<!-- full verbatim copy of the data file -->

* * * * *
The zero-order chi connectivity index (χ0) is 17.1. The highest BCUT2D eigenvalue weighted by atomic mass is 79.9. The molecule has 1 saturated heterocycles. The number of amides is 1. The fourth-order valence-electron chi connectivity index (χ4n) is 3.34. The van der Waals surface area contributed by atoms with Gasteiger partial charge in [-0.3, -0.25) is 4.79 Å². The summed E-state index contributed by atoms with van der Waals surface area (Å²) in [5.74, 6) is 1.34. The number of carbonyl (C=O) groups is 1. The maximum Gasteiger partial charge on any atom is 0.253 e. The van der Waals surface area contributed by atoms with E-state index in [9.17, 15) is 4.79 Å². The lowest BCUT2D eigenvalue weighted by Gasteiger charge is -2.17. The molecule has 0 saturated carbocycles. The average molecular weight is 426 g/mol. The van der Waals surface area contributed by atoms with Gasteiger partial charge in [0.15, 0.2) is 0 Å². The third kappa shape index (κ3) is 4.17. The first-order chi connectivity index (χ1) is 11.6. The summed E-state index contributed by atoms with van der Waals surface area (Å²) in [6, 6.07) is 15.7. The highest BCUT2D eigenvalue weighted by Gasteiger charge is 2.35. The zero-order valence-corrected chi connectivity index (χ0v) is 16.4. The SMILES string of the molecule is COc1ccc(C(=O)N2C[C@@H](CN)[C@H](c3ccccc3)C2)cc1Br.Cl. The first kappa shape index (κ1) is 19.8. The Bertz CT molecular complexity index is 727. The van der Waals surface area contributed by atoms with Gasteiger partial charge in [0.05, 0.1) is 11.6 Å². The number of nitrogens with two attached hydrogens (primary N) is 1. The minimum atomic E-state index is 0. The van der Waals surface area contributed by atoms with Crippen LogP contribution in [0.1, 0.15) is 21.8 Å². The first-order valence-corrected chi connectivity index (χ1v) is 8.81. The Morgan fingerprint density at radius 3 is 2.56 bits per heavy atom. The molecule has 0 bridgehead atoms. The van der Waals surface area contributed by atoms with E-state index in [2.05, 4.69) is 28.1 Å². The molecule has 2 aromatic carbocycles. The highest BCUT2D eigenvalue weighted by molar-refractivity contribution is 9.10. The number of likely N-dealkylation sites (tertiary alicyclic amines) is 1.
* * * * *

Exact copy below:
The zero-order chi connectivity index (χ0) is 17.1. The highest BCUT2D eigenvalue weighted by atomic mass is 79.9. The molecule has 1 saturated heterocycles. The number of amides is 1. The fourth-order valence-electron chi connectivity index (χ4n) is 3.34. The van der Waals surface area contributed by atoms with Gasteiger partial charge in [-0.3, -0.25) is 4.79 Å². The summed E-state index contributed by atoms with van der Waals surface area (Å²) in [5.74, 6) is 1.34. The number of carbonyl (C=O) groups is 1. The maximum Gasteiger partial charge on any atom is 0.253 e. The van der Waals surface area contributed by atoms with E-state index in [9.17, 15) is 4.79 Å². The lowest BCUT2D eigenvalue weighted by Gasteiger charge is -2.17. The molecule has 0 saturated carbocycles. The average molecular weight is 426 g/mol. The van der Waals surface area contributed by atoms with Gasteiger partial charge in [0.15, 0.2) is 0 Å². The third kappa shape index (κ3) is 4.17. The first-order chi connectivity index (χ1) is 11.6. The summed E-state index contributed by atoms with van der Waals surface area (Å²) in [6, 6.07) is 15.7. The highest BCUT2D eigenvalue weighted by Gasteiger charge is 2.35. The zero-order valence-corrected chi connectivity index (χ0v) is 16.4. The SMILES string of the molecule is COc1ccc(C(=O)N2C[C@@H](CN)[C@H](c3ccccc3)C2)cc1Br.Cl. The first kappa shape index (κ1) is 19.8. The Bertz CT molecular complexity index is 727. The van der Waals surface area contributed by atoms with Gasteiger partial charge in [0.05, 0.1) is 11.6 Å². The number of nitrogens with two attached hydrogens (primary N) is 1. The minimum atomic E-state index is 0. The van der Waals surface area contributed by atoms with Crippen LogP contribution in [0.1, 0.15) is 21.8 Å². The first-order valence-corrected chi connectivity index (χ1v) is 8.81. The Morgan fingerprint density at radius 3 is 2.56 bits per heavy atom. The molecule has 0 bridgehead atoms. The van der Waals surface area contributed by atoms with E-state index in [2.05, 4.69) is 28.1 Å². The molecule has 2 aromatic carbocycles. The highest BCUT2D eigenvalue weighted by molar-refractivity contribution is 9.10. The number of likely N-dealkylation sites (tertiary alicyclic amines) is 1.